CSF levels of apolipoprotein C1 and autotaxin found to associate with neuropathic pain and fibromyalgia
Received 11 May 2019
Accepted for publication 1 August 2019
Published 15 October 2019 Volume 2019:12 Pages 2875—2889
Checked for plagiarism Yes
Review by Single-blind
Peer reviewers approved by Dr Nicola Ludin
Peer reviewer comments 2
Editor who approved publication: Dr Katherine Hanlon
Anne-Li Lind,1 David Just,2 Maria Mikus,2 Claudia Fredolini,2 Marina Ioannou,2 Björn Gerdle,3 Bijar Ghafouri,3 Emmanuel Bäckryd,3 Lars Tanum,4 Torsten Gordh,1 Anna Månberg2
1Department of Surgical Sciences, Uppsala University, Uppsala, Sweden; 2Division of Affinity Proteomics, SciLifeLab, Deptartment of Protein Science, KTH Royal Institute of Technology, Stockholm, Sweden; 3Pain and Rehabilitation Center, and Department of Medical and Health Sciences, Linköping University, Linköping, Sweden; 4Department of R&D in Mental Health, Akershus University Hospital, Lørenskog, Norway
Correspondence: Anna Månberg
Division of Affinity Proteomics, SciLifeLab, Department of Protein Science, KTH - Royal Institute of Technology, Tomtebodvägen 23A, Solna, Stockholm, Sweden
Tel +46 8 790 9803
Objective: Neuropathic pain and fibromyalgia are two common and poorly understood chronic pain conditions that lack satisfactory treatments, cause substantial suffering and societal costs. Today, there are no biological markers on which to base chronic pain diagnoses, treatment choices or to understand the pathophysiology of pain for the individual patient. This study aimed to investigate cerebrospinal fluid (CSF) protein profiles potentially associated with fibromyalgia and neuropathic pain.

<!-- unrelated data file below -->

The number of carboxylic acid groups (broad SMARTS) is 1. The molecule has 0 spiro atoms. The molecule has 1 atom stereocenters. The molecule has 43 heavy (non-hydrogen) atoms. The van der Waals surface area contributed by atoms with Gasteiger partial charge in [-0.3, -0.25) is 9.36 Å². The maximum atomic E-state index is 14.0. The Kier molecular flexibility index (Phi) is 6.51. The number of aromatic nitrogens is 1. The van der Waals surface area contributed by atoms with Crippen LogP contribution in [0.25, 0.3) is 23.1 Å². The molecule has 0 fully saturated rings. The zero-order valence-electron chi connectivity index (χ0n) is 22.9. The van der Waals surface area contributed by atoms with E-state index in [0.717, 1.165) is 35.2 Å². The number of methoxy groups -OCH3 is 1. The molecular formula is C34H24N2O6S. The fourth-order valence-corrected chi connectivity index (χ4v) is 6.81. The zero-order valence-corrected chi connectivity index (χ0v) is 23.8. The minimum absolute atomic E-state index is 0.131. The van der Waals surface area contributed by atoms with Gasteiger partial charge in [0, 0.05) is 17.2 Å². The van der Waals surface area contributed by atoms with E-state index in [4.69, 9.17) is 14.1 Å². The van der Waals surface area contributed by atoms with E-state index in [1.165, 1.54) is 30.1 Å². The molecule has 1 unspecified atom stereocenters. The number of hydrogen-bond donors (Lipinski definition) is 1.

Methods: CSF samples were collected from 25 patients with neuropathic pain (two independent sets, n=14 patients for discovery, and n=11 for verification), 40 patients with fibromyalgia and 134 controls without neurological disease from two different populations. CSF protein profiling of 55 proteins was performed using antibody suspension bead array technology.
Results: We found increased levels of apolipoprotein C1 (APOC1) in CSF of neuropathic pain patients compared to controls and there was a trend for increased levels also in fibromyalgia patients. In addition, levels of ectonucleotide pyrophosphatase family member 2 (ENPP2, also referred to as autotaxin) were increased in the CSF of fibromyalgia patients compared to all other groups including patients with neuropathic pain.
Conclusion: The increased levels of APOC1 and ENPP2 found in neuropathic pain and fibromyalgia patients may shed light on the underlying mechanisms of these conditions. Further investigation is required to elucidate their role in maintaining pain and other main symptoms of these disorders.
Keywords: cerebrospinal fluid, neuropathic pain, fibromyalgia, antibody suspension bead arrays, APOC1, ENPP2
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